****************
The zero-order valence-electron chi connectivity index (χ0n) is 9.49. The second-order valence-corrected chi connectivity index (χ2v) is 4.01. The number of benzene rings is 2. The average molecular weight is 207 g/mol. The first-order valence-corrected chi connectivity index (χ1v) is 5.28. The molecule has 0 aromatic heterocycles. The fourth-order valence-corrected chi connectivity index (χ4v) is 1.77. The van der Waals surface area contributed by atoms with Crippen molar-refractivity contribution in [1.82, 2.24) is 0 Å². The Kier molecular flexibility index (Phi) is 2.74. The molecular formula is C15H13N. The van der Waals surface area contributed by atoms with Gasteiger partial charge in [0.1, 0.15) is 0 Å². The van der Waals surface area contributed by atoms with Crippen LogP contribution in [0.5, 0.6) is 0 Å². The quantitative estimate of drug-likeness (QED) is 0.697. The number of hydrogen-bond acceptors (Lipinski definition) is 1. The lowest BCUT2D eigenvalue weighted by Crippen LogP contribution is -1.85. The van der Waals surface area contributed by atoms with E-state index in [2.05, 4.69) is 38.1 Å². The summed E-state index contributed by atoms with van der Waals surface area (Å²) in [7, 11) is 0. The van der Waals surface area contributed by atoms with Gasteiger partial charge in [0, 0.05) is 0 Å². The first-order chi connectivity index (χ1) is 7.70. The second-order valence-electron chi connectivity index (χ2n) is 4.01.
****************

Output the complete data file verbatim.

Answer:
The zero-order valence-electron chi connectivity index (χ0n) is 9.49. The second-order valence-corrected chi connectivity index (χ2v) is 4.01. The number of benzene rings is 2. The average molecular weight is 207 g/mol. The first-order valence-corrected chi connectivity index (χ1v) is 5.28. The molecule has 0 aromatic heterocycles. The fourth-order valence-corrected chi connectivity index (χ4v) is 1.77. The van der Waals surface area contributed by atoms with Crippen molar-refractivity contribution in [1.82, 2.24) is 0 Å². The Kier molecular flexibility index (Phi) is 2.74. The molecular formula is C15H13N. The van der Waals surface area contributed by atoms with Gasteiger partial charge in [0.1, 0.15) is 0 Å². The van der Waals surface area contributed by atoms with Crippen LogP contribution in [0.5, 0.6) is 0 Å². The quantitative estimate of drug-likeness (QED) is 0.697. The number of hydrogen-bond acceptors (Lipinski definition) is 1. The lowest BCUT2D eigenvalue weighted by Crippen LogP contribution is -1.85. The van der Waals surface area contributed by atoms with E-state index in [2.05, 4.69) is 38.1 Å². The summed E-state index contributed by atoms with van der Waals surface area (Å²) in [7, 11) is 0. The van der Waals surface area contributed by atoms with Gasteiger partial charge in [0, 0.05) is 0 Å². The first-order chi connectivity index (χ1) is 7.70. The second-order valence-electron chi connectivity index (χ2n) is 4.01.